Standing up for Standing
Photo Credit: https://easystand.com/product/bantam-extra-small/
How important is standing and standing frames? Do you still need to use a standing frame if your child is walking? How often should they be used and what's the best way to do it?
Standing is SO important. Not only does it protect developing hips, it strengthens bones, stretches muscles, improves breathing and circulation, improves alertness and engagement, decreases spasticity and helps with bowel and bladder function. In fact, standing is so good for you that everyone is being encouraged to use standing desks instead of sitting all day.
Anyone who spends more than 4 hours a day in a wheelchair needs to spend time in a standing frame to counter the negative effects of sitting for extended periods. If standing is not done regularly, it can quickly become difficult and painful to do and when this happens, it can lead to increasing difficulty with positioning in bed (making sleep more difficult) and the beginning of a downward spiral of deformities, skin health problems and even breathing problems. It sounds so serious, because it is – our bodies need to stretch out and take weight to stay healthy.
What about children who can walk but have difficulties with movement like hemiplegia, diplegia and toe-walkers?
These children also benefit enormously from some dedicated standing time in positions that counter the uneven pull caused by muscle spasticity or bad movement habits. Children with balance difficulties requiring a walker or walking sticks should use a standing frame to get the best benefit from their standing sessions, but otherwise a wedge board is a good option.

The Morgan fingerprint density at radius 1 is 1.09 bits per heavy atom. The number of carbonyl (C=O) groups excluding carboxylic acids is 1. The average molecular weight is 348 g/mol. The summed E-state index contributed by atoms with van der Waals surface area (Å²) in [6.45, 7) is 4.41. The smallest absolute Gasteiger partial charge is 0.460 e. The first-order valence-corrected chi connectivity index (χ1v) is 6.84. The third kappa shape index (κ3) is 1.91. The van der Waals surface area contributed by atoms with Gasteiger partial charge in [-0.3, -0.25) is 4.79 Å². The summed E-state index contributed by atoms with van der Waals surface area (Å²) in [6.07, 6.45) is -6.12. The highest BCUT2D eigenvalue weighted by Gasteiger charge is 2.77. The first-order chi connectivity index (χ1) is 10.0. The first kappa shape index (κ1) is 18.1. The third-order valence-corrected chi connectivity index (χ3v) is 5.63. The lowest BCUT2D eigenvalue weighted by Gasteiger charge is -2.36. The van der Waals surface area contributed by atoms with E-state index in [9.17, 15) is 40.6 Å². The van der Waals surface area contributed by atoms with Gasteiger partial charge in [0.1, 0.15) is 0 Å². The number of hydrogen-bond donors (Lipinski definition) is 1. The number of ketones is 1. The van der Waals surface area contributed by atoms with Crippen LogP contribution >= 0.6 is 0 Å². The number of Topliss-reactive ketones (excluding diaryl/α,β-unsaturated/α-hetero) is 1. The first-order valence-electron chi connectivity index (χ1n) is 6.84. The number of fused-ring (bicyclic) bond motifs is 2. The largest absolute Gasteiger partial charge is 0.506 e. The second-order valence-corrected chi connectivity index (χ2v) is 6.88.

Research shows improved walking speed and endurance in children who use standing frames regularly and if you are short on time, helping your child to stand in good positions has been shown to be much more effective than doing passive stretching (where your child lies down and you stretch the muscle for them).
In children where one leg is more affected, standing time on the more affected leg (good leg on the step) can prevent muscle shortening and even affect differences in leg-bone growth (which is common in hemiplegia). This is called step standing and can be done with or without hand support, depending on your child's skill level.
Tips for step standing:
To stretch the calf muscles: Put the step further away from the standing leg so your child leans forwards into it. Make sure the heel stays down.
To stretch the hips: Use a higher step (foot above the knee) and keep the step out to the side so the hip joint opens out.
HOW TO GET THE MOST OUR OF STANDING TIME
30 minutes is enough to decrease spasticity
45 minutes is good for stretching muscles.
To get all the benefits of standing:
For children in wheelchairs: Stand a minimum of 10 hours/week or 1.5 hours/day. Time spent in active standing during transfers counts as double time so make it a habit to practice a good upright stand for at least 30 seconds each time you transfer in and out of the wheelchair.
For children who are able to walk: Stand on a wedge board and /or in step standing for 5 hours / week (ie 30 - 45 minutes on most days). Time spent in active movements (like climbing stairs, squats or 1 leg balancing) where attention is focused on good positioning of hips, knees and feet counts double.
Usual walking and running around does not count for standing time because this is the time where muscles are being used in their shortened positions and the body is usually in a not-so-great posture. Actually it's the reason we need to use the standing frame or wedge board in the first place.
THE FUN ZONE
Some Fun Zone Activities to help nail standing time...
Lava Lamp (fun for anyone but especially good for children with more complex difficulties and visual impairment)